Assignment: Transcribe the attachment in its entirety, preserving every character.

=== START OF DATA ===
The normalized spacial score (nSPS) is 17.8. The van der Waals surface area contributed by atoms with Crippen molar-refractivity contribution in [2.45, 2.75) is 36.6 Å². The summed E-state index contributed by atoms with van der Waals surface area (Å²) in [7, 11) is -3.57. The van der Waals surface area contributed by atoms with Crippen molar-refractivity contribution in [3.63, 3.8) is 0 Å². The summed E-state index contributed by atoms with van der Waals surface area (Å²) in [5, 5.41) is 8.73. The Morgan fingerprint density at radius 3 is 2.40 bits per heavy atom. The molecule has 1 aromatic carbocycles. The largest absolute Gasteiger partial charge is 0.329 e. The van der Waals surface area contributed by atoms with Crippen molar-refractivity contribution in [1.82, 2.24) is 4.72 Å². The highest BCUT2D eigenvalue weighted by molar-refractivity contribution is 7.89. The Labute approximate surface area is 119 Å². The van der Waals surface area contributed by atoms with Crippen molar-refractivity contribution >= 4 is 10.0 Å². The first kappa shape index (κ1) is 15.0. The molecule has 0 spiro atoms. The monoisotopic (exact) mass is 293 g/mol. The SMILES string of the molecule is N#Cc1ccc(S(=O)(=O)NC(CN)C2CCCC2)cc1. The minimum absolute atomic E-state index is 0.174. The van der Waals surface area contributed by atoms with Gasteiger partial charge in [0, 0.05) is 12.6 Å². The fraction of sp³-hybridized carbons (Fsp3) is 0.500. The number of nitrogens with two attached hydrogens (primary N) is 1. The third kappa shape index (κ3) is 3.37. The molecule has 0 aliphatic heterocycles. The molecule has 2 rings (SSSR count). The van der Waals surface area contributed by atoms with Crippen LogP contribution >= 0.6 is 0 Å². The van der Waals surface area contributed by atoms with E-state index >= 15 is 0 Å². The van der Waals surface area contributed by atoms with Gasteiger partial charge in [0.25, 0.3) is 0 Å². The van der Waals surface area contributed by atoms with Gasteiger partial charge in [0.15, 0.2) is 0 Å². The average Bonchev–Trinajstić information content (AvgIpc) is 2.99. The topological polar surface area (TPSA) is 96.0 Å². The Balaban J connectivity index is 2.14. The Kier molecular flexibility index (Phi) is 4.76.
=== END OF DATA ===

The normalized spacial score (nSPS) is 17.8. The van der Waals surface area contributed by atoms with Crippen molar-refractivity contribution in [2.45, 2.75) is 36.6 Å². The summed E-state index contributed by atoms with van der Waals surface area (Å²) in [7, 11) is -3.57. The van der Waals surface area contributed by atoms with Crippen molar-refractivity contribution in [3.63, 3.8) is 0 Å². The summed E-state index contributed by atoms with van der Waals surface area (Å²) in [5, 5.41) is 8.73. The Morgan fingerprint density at radius 3 is 2.40 bits per heavy atom. The molecule has 1 aromatic carbocycles. The largest absolute Gasteiger partial charge is 0.329 e. The van der Waals surface area contributed by atoms with Crippen molar-refractivity contribution in [1.82, 2.24) is 4.72 Å². The highest BCUT2D eigenvalue weighted by molar-refractivity contribution is 7.89. The Labute approximate surface area is 119 Å². The van der Waals surface area contributed by atoms with Crippen molar-refractivity contribution >= 4 is 10.0 Å². The first kappa shape index (κ1) is 15.0. The molecule has 0 spiro atoms. The monoisotopic (exact) mass is 293 g/mol. The SMILES string of the molecule is N#Cc1ccc(S(=O)(=O)NC(CN)C2CCCC2)cc1. The minimum absolute atomic E-state index is 0.174. The van der Waals surface area contributed by atoms with Gasteiger partial charge in [0, 0.05) is 12.6 Å². The fraction of sp³-hybridized carbons (Fsp3) is 0.500. The number of nitrogens with two attached hydrogens (primary N) is 1. The third kappa shape index (κ3) is 3.37. The molecule has 0 aliphatic heterocycles. The molecule has 2 rings (SSSR count). The van der Waals surface area contributed by atoms with Crippen LogP contribution >= 0.6 is 0 Å². The van der Waals surface area contributed by atoms with E-state index >= 15 is 0 Å². The van der Waals surface area contributed by atoms with Gasteiger partial charge in [0.25, 0.3) is 0 Å². The van der Waals surface area contributed by atoms with Gasteiger partial charge in [0.15, 0.2) is 0 Å². The average Bonchev–Trinajstić information content (AvgIpc) is 2.99. The topological polar surface area (TPSA) is 96.0 Å². The Balaban J connectivity index is 2.14. The Kier molecular flexibility index (Phi) is 4.76.